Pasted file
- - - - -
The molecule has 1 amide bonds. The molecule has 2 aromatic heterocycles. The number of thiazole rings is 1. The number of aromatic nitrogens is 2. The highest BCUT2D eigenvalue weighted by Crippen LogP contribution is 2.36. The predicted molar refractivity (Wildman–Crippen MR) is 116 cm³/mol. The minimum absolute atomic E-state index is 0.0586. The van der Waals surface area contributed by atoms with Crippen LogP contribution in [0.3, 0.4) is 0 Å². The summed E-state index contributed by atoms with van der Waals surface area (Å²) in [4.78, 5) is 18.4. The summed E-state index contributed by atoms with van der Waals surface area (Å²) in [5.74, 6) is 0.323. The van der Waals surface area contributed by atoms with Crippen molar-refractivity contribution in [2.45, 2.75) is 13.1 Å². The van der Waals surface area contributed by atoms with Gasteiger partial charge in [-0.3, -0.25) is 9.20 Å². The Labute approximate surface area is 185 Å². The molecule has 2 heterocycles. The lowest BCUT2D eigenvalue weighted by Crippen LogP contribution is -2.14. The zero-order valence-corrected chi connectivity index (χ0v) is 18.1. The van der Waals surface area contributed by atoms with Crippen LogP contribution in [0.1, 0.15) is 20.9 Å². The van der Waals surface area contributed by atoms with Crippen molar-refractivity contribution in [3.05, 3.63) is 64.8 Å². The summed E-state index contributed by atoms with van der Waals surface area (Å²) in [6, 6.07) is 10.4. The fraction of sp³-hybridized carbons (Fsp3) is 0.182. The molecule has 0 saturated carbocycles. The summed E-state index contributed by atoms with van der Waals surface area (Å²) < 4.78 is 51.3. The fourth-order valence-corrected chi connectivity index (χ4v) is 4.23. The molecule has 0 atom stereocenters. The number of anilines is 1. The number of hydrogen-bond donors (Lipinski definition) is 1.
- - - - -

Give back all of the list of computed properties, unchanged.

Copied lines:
The molecule has 1 amide bonds. The molecule has 2 aromatic heterocycles. The number of thiazole rings is 1. The number of aromatic nitrogens is 2. The highest BCUT2D eigenvalue weighted by Crippen LogP contribution is 2.36. The predicted molar refractivity (Wildman–Crippen MR) is 116 cm³/mol. The minimum absolute atomic E-state index is 0.0586. The van der Waals surface area contributed by atoms with Crippen LogP contribution in [0.3, 0.4) is 0 Å². The summed E-state index contributed by atoms with van der Waals surface area (Å²) in [4.78, 5) is 18.4. The summed E-state index contributed by atoms with van der Waals surface area (Å²) in [5.74, 6) is 0.323. The van der Waals surface area contributed by atoms with Crippen molar-refractivity contribution in [2.45, 2.75) is 13.1 Å². The van der Waals surface area contributed by atoms with Gasteiger partial charge in [-0.3, -0.25) is 9.20 Å². The Labute approximate surface area is 185 Å². The molecule has 2 heterocycles. The lowest BCUT2D eigenvalue weighted by Crippen LogP contribution is -2.14. The zero-order valence-corrected chi connectivity index (χ0v) is 18.1. The van der Waals surface area contributed by atoms with Crippen LogP contribution in [0.1, 0.15) is 20.9 Å². The van der Waals surface area contributed by atoms with Crippen molar-refractivity contribution in [3.05, 3.63) is 64.8 Å². The summed E-state index contributed by atoms with van der Waals surface area (Å²) in [6, 6.07) is 10.4. The fraction of sp³-hybridized carbons (Fsp3) is 0.182. The molecule has 0 saturated carbocycles. The summed E-state index contributed by atoms with van der Waals surface area (Å²) < 4.78 is 51.3. The fourth-order valence-corrected chi connectivity index (χ4v) is 4.23. The molecule has 0 atom stereocenters. The number of anilines is 1. The number of hydrogen-bond donors (Lipinski definition) is 1.